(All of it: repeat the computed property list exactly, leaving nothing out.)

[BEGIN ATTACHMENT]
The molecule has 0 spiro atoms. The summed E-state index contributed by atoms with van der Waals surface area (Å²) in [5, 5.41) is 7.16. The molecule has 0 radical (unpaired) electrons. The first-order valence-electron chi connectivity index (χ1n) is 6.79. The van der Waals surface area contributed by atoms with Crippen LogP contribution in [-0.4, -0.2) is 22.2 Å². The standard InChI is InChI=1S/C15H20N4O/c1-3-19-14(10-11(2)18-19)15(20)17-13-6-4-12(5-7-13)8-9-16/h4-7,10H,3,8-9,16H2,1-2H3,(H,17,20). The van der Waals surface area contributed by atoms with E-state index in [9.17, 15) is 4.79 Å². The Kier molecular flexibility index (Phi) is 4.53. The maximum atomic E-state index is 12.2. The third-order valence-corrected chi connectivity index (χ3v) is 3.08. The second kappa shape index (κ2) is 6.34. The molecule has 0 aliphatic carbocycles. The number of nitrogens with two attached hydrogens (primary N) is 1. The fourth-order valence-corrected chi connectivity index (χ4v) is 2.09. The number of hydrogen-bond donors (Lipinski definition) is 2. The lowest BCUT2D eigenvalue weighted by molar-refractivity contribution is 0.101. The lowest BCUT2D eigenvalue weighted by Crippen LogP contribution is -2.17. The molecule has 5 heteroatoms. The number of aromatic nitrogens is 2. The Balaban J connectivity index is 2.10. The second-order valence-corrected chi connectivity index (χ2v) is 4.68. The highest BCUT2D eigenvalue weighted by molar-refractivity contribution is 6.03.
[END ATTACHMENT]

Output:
The molecule has 0 spiro atoms. The summed E-state index contributed by atoms with van der Waals surface area (Å²) in [5, 5.41) is 7.16. The molecule has 0 radical (unpaired) electrons. The first-order valence-electron chi connectivity index (χ1n) is 6.79. The van der Waals surface area contributed by atoms with Crippen LogP contribution in [-0.4, -0.2) is 22.2 Å². The standard InChI is InChI=1S/C15H20N4O/c1-3-19-14(10-11(2)18-19)15(20)17-13-6-4-12(5-7-13)8-9-16/h4-7,10H,3,8-9,16H2,1-2H3,(H,17,20). The van der Waals surface area contributed by atoms with E-state index in [9.17, 15) is 4.79 Å². The Kier molecular flexibility index (Phi) is 4.53. The maximum atomic E-state index is 12.2. The third-order valence-corrected chi connectivity index (χ3v) is 3.08. The second kappa shape index (κ2) is 6.34. The molecule has 0 aliphatic carbocycles. The number of nitrogens with two attached hydrogens (primary N) is 1. The fourth-order valence-corrected chi connectivity index (χ4v) is 2.09. The number of hydrogen-bond donors (Lipinski definition) is 2. The lowest BCUT2D eigenvalue weighted by molar-refractivity contribution is 0.101. The lowest BCUT2D eigenvalue weighted by Crippen LogP contribution is -2.17. The molecule has 5 heteroatoms. The number of aromatic nitrogens is 2. The Balaban J connectivity index is 2.10. The second-order valence-corrected chi connectivity index (χ2v) is 4.68. The highest BCUT2D eigenvalue weighted by molar-refractivity contribution is 6.03.